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Social Networks and the Scale of the Chaco World

Author(s): Matthew Peeples ; Barbara Mills ; Jeffery Clark ; Benjamin Bellorado ; Thomas Windes

Year: 2016

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Summary

Chaco Canyon in northwestern New Mexico has long been recognized as an important regional center characterized by impressive architecture and wide-spread influence across the Ancestral Puebloan region (ca. A.D. 800-1150+). Although few researchers dispute the strong similarities in construction styles and techniques most often used to track Chacoan influence, there is little agreement on what such similarities mean in terms of social, political, or economic relationships. In this paper, we explore the nature and development of the Chaco World from a network perspective. Using information on the relative frequencies of ceramic styles and types, the geographic origins of lithic raw materials, and architectural features we evaluate material evidence for connections: 1) between Chaco Canyon great houses/great kivas and outlying communities and 2) among outlying Chacoan structures across the Southwest. By tracking the complex webs of overlapping connections across multiple lines of evidence through time, we seek to develop a relational perspective on the scale of the Chaco World as well as the centrality of Chaco Canyon itself in this broader sphere.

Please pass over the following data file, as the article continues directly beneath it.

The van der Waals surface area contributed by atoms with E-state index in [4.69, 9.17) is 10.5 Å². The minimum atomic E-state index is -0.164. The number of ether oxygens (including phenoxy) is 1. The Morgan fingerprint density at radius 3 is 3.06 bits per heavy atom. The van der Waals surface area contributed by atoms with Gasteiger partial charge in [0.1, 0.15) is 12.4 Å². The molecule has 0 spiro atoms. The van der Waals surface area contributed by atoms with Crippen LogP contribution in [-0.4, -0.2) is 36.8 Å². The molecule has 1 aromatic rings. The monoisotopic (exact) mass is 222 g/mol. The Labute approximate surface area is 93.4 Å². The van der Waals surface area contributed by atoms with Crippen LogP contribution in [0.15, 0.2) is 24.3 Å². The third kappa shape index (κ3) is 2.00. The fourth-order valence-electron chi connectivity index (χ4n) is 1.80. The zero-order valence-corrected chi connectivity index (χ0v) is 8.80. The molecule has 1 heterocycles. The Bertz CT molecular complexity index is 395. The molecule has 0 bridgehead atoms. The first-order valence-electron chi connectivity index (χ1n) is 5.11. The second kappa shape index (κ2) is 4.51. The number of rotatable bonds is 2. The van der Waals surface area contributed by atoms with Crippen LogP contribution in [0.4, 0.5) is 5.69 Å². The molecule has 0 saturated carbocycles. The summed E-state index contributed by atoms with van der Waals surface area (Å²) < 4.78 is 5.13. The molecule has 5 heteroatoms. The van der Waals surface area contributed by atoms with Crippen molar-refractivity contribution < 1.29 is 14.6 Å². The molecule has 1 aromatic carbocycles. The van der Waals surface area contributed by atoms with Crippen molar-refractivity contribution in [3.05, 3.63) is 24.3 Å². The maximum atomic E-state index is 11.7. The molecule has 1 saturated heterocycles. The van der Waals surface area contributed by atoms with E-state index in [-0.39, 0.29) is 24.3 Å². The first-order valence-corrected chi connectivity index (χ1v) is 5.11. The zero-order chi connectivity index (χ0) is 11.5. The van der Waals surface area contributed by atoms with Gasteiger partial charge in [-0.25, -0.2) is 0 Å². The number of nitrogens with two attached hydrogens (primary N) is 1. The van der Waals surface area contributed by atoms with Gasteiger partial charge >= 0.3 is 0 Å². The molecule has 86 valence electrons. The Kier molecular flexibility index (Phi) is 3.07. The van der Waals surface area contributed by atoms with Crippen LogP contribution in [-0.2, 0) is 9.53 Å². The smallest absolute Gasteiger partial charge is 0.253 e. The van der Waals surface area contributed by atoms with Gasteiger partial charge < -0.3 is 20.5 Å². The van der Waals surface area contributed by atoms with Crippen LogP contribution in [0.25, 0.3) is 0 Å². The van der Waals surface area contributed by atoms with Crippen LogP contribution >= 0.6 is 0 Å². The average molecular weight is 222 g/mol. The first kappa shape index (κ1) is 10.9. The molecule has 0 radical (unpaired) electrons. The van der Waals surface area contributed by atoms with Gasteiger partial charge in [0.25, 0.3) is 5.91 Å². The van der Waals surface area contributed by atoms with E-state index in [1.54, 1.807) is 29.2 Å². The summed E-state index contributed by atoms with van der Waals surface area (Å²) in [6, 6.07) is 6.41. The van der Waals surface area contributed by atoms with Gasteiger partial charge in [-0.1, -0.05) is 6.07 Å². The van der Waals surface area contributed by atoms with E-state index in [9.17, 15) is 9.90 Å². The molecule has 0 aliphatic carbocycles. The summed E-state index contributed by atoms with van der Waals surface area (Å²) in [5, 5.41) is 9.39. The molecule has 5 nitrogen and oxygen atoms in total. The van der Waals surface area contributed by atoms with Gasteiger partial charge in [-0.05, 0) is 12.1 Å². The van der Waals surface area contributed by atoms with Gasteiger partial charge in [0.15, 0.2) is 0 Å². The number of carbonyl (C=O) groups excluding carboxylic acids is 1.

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Cite this Record

Social Networks and the Scale of the Chaco World. Matthew Peeples, Barbara Mills, Jeffery Clark, Benjamin Bellorado, Thomas Windes. Presented at The 81st Annual Meeting of the Society for American Archaeology, Orlando, Florida. 2016 ( tDAR id: 403701)


Keywords

Geographic Keywords
North America - Southwest


Spatial Coverage

min long: -115.532; min lat: 30.676 ; max long: -102.349; max lat: 42.033 ;

Arizona State University The Andrew W. Mellon Foundation National Science Foundation National Endowment for the Humanities Society for American Archaeology Archaeological Institute of America